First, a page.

• raidmagic - Jan 28, 2013 at 6:11 PM

      That depends, is anyone lining up to pay anywhere from $10 to $300 for a ticket to come watch what you do? I didn’t think so….

    • deadeyedesign23 - Jan 29, 2013 at 8:49 AM

      Jesus. Lebron left a company and there was a quantifiable fall off in the value of the franchise which was used to determine what he would actually be worth annually on an open market. If you left your job they’d find some other shmuck do it just as well as you do.

    • zeedoubleyou - Jan 29, 2013 at 9:54 AM

      This argument slays me every time I hear/read it.

      If you left your company, would there be no one in the world who could do your job as well as you do? Not a chance.

      Was your presence in the IT department directly responsible for your company’s rise to $1 billion in annual revenue? Nope.

  6. eventhorizon04 - Jan 28, 2013 at 6:24 PM

    Yeah, I mean – the NBA wouldn’t feel the need to spell out the maximum money a player could get if they didn’t think a player could get more than that on the free agency market.

    Or put another way – if cars weren’t capable of driving over 55 miles per hour, the government wouldn’t feel the need to set a 55 miles per hour speed limit.

    In 2014, if the Lakers could spend $40 million per year to bring LeBron in to play with Dwight Howard, they would. They’re paying $30 million per year for Kobe, who by his own admission, is nearing retirement (Kobe recently Tweeted that 5 years from now, he pictures himself doing marketing and managing the Kobe brand).

    The only thing stopping Lakers’ ownership from doing that in 2014 (besides perhaps LeBron deciding he’d rather stay in Miami or go to Cleveland) are the league rules preventing contracts that high. Otherwise, you bet he’d get that much.

    Therefore, LeBron James is underpaid – he’s getting paid less than what some people want to pay him.

    Or put another way, if your boss says he wants to pay you a salary of $1 million per year job, but a company rule says he can only give you a $500,000 per year job, you’re “underpaid” too. Your boss wanted to give you $1 million, but can only give you $500,000, so you’re getting paid below what he values you.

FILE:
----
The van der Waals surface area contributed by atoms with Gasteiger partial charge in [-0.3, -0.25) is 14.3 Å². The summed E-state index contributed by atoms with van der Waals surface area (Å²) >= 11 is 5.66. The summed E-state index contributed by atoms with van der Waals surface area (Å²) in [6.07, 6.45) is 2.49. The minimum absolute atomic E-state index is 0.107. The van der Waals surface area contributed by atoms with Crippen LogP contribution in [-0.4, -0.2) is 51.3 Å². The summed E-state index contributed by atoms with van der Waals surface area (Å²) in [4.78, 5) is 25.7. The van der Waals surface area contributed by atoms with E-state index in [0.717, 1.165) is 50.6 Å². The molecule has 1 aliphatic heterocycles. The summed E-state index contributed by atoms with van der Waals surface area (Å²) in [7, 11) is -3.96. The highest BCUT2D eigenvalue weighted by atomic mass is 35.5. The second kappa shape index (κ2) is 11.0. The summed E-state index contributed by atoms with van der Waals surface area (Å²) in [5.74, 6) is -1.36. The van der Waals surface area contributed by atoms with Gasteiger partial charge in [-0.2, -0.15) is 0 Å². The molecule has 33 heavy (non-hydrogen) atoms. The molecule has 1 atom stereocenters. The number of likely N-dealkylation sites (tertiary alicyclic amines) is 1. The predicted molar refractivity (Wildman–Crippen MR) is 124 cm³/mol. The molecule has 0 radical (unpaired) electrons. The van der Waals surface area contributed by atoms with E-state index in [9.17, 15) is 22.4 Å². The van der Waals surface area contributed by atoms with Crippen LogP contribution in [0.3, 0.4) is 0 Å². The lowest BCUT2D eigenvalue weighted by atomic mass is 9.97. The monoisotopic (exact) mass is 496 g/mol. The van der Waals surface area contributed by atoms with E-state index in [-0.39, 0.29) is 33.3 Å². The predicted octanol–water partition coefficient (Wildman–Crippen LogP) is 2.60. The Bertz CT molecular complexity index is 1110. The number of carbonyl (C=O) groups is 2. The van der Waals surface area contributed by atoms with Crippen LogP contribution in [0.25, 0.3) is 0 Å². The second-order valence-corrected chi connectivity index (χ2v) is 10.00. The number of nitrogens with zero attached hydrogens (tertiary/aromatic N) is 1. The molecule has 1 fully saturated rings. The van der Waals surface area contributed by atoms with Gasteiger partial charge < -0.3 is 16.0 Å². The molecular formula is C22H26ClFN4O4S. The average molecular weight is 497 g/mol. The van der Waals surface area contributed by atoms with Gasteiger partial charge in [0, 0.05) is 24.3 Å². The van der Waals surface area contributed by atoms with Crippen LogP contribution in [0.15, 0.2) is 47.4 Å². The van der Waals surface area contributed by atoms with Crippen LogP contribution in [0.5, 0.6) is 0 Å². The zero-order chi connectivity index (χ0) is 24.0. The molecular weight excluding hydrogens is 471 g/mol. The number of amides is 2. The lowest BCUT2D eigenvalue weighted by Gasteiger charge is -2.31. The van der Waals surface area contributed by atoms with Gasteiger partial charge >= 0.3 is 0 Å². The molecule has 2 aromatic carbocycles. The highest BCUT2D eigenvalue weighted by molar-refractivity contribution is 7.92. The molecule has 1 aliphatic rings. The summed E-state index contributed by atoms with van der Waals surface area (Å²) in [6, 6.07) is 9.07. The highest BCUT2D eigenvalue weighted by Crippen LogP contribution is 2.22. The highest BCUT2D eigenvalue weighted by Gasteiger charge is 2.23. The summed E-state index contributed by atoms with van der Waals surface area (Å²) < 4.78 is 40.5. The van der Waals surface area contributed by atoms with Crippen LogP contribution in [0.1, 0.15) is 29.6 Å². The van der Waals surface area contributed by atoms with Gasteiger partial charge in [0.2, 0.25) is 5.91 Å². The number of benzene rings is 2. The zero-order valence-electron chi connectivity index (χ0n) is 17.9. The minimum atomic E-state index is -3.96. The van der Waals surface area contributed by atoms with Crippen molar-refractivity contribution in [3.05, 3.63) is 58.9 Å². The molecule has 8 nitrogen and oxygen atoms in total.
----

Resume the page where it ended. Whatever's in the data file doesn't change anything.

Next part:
7. katra2logic - Jan 28, 2013 at 6:31 PM

    Everybody in sports is overpaid. Period.

    • paleihe - Jan 28, 2013 at 7:02 PM

      You’re doing a great job of not understanding the free enterprise system.

    • deadeyedesign23 - Jan 29, 2013 at 8:49 AM

      If overpaid=more money than you make then yes all athletes are overpaid.

  8. mrklutch1011 - Jan 28, 2013 at 7:54 PM

    Should’ve stayed in cleveland…. Last I heard you can make more if you don’t be a poser and go start an NBAAU team to win a championship. Where was this whiny tard punchin numbers when EVERYONE said a championship will expose his brand around the world opening him up to an endless amount of markets and revenue streams…. Hosed my arse

  9. 1972wasalongtimeago - Jan 28, 2013 at 8:08 PM

    VASTLY underpaid

  10. metalhead65 - Jan 28, 2013 at 11:32 PM

    nobody making that kind of money is underpaid. you forget the 100 million or so he gets from endorsements in addition to his b.b salary. so I shed no tears for james or any professional athlete.

    • deadeyedesign23 - Jan 29, 2013 at 8:51 AM

      If you’re worth 1 billion dollars and you make 999,999,999 you’re underpaid. If the reason you say otherwise is because it’s relative to what you make I’m pretty sure there are people living in huts all over the world thinking you and your middle class salary to perform menial tasks are over paid by tens of thousands of dollars.

  11. ocgunslinger - Jan 29, 2013 at 8:51 AM

    Dwight Howard should be paying attention and taking notes. LeBron has considerably changed his image and perception since leaving Cleveland.

    • skids003 - Jan 29, 2013 at 9:48 AM

      Yeah, instead of a complete ass he’s now only a half one.

      • badintent - Jan 31, 2013 at 7:58 PM

        quarter ass and melting fast……………………